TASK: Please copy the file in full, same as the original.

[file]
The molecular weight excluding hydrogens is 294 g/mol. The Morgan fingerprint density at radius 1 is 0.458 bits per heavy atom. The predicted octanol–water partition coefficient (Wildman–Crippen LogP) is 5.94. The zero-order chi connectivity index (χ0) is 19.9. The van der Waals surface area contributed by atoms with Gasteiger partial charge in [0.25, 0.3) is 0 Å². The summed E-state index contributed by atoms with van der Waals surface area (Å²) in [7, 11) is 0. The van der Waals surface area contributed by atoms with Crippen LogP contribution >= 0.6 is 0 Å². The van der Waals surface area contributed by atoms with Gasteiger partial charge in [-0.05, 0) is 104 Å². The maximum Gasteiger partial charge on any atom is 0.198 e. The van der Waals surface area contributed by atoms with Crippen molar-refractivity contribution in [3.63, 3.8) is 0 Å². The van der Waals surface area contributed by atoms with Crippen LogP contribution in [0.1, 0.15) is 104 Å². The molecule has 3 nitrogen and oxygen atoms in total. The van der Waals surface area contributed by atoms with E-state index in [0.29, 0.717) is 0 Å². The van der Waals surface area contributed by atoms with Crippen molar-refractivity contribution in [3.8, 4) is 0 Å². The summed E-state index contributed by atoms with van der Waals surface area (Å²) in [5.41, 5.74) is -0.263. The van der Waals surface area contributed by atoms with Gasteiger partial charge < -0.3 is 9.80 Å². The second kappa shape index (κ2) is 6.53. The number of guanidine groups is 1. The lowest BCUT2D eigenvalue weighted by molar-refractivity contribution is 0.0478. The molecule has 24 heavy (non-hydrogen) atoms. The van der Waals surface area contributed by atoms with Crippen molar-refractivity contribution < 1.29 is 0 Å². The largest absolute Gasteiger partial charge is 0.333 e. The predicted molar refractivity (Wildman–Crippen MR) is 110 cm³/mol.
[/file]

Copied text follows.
The molecular weight excluding hydrogens is 294 g/mol. The Morgan fingerprint density at radius 1 is 0.458 bits per heavy atom. The predicted octanol–water partition coefficient (Wildman–Crippen LogP) is 5.94. The zero-order chi connectivity index (χ0) is 19.9. The van der Waals surface area contributed by atoms with Gasteiger partial charge in [0.25, 0.3) is 0 Å². The summed E-state index contributed by atoms with van der Waals surface area (Å²) in [7, 11) is 0. The van der Waals surface area contributed by atoms with Crippen LogP contribution >= 0.6 is 0 Å². The van der Waals surface area contributed by atoms with Gasteiger partial charge in [-0.05, 0) is 104 Å². The maximum Gasteiger partial charge on any atom is 0.198 e. The van der Waals surface area contributed by atoms with Crippen molar-refractivity contribution in [3.63, 3.8) is 0 Å². The van der Waals surface area contributed by atoms with Crippen LogP contribution in [0.1, 0.15) is 104 Å². The molecule has 3 nitrogen and oxygen atoms in total. The van der Waals surface area contributed by atoms with E-state index in [0.29, 0.717) is 0 Å². The van der Waals surface area contributed by atoms with Crippen molar-refractivity contribution in [3.8, 4) is 0 Å². The summed E-state index contributed by atoms with van der Waals surface area (Å²) in [5.41, 5.74) is -0.263. The van der Waals surface area contributed by atoms with Gasteiger partial charge < -0.3 is 9.80 Å². The second kappa shape index (κ2) is 6.53. The number of guanidine groups is 1. The lowest BCUT2D eigenvalue weighted by molar-refractivity contribution is 0.0478. The molecule has 24 heavy (non-hydrogen) atoms. The van der Waals surface area contributed by atoms with Crippen molar-refractivity contribution < 1.29 is 0 Å². The largest absolute Gasteiger partial charge is 0.333 e. The predicted molar refractivity (Wildman–Crippen MR) is 110 cm³/mol.